Series One

Program 107: Tribute to Native Artists

Audio and Transcripts

Moonlight Stick Indian Raku. Lillian Pitt.

Moonlight Stick Indian Raku. Lillian Pitt.

Elder Wisdom:
Barbara Roberts features world-renowned Wasco mask maker and artist, Lillian Pitt. She shares how her art reflects her cultural heritage as a Wasco, offers additional background on the inspiration behind some of her masks, especially from the famous Columbia River petroglyph, “She Who Watches.”

Health and Healing:
Judy Bluehorse Skelton shares that the healing arts take many forms and can be found in abundance throughout the natural world. Today she reveal the art of making and using essential oils and shares how the beauty and aroma of flowers and trees offer healing of our physical as well as our emotional, mental and spiritual health.

Tribal Rhythms:
This feature spotlights several contemporary musicians, describing and playing their music as a diverse expression of art. Nico Wind introduces us to several contemporary native artists who are pushing the boundaries of music with infusions of jazz, blues, country, rap and classical expression.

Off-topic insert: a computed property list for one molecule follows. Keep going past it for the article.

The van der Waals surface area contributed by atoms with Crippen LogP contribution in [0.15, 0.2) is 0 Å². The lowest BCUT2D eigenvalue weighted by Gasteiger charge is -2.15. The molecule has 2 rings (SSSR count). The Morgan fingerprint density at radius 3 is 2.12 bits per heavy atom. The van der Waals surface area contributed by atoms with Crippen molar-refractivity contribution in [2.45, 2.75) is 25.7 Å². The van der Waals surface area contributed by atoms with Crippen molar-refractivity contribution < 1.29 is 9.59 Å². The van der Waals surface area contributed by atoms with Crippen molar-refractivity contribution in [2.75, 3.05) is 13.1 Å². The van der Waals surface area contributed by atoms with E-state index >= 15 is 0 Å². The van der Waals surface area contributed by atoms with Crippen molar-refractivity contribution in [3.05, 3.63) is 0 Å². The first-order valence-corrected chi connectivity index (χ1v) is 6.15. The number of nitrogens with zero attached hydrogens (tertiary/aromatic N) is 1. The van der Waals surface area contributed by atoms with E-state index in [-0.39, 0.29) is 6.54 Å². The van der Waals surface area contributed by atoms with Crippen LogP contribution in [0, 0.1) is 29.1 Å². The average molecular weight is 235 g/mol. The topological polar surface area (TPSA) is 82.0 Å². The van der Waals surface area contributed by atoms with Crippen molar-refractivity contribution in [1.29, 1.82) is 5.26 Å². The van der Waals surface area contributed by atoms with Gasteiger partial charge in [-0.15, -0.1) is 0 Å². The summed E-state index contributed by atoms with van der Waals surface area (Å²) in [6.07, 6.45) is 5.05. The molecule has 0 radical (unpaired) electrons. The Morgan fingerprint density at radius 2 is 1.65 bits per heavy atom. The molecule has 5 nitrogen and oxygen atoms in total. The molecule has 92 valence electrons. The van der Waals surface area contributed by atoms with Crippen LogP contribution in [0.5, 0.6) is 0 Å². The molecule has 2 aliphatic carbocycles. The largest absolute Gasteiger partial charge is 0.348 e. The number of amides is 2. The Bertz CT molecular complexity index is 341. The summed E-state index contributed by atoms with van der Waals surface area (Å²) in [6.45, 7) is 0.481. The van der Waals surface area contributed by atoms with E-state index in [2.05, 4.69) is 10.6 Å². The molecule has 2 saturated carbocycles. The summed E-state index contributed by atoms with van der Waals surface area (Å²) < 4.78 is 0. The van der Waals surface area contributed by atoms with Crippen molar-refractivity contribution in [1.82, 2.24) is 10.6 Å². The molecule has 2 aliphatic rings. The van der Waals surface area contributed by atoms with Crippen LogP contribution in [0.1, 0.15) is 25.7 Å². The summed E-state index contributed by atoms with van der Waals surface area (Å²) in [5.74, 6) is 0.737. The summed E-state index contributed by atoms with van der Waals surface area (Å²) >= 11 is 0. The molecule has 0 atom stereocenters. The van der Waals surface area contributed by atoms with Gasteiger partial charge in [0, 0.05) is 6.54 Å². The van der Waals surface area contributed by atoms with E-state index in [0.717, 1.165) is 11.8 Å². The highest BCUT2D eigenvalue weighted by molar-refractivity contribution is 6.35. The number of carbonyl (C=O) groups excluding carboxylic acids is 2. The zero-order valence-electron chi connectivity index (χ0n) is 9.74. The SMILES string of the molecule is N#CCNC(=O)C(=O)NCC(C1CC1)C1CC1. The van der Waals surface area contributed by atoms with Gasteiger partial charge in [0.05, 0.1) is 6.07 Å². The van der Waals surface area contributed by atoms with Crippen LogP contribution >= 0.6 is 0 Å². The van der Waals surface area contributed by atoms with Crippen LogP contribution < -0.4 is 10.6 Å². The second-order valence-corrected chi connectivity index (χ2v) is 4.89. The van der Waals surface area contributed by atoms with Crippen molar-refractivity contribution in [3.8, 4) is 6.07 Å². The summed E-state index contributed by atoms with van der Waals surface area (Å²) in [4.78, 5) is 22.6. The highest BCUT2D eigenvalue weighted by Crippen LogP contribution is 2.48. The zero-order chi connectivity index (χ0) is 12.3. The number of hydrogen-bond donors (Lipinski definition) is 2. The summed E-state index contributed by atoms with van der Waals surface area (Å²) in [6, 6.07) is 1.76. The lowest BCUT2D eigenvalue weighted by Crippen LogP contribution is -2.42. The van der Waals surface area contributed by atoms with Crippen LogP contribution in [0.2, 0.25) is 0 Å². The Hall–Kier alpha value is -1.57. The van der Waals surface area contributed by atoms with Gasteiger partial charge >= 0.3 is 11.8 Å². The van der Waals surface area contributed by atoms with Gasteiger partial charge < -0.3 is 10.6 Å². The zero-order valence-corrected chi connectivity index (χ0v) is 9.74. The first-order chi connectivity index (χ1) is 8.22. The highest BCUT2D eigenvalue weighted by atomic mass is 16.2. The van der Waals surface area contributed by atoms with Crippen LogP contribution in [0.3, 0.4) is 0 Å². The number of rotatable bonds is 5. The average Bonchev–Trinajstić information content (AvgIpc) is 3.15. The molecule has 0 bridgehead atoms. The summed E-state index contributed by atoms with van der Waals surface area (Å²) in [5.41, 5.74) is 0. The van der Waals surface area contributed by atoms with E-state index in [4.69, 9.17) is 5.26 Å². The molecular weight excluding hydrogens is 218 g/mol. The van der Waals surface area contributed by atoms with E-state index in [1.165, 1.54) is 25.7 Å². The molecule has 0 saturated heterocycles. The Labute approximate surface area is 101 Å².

Program 108: Native Relationships

Audio and Transcripts

Vi Hilbert. Photo by Jim Lott, the Seattle Times

Vi Hilbert. Photo by Jim Lott, the Seattle Times

Elder Wisdom: Nationally prominent storyteller, Vi Hilbert tells of the bonds of friendship between Samish people from the San Juan Islands with their neighbors. She shares stories in both English and her traditional language regarding relationships within their villages. She also speaks of the relationship her people shared with the rivers, their natural transportation highways, and of the cedar trees which were artfully carved into their river canoes.

Health and Healing: Judy Bluehorse Skelton speaks of the relationships between the young and their grandparents, and how the young people hold a sacred place in the Indian community. She shares how traditionally, the elders would help the new ones come into this world to see what their gifts would be to their family and their community.

Tribal Rhythms: Nico Wind talks about the Forty Niner songs. These are social dances, usually taking place after the powwow is over, sometimes until the rays of the morning sun are just peeking over the horizon. Their central themes are usually romance, heartbreak and promised love.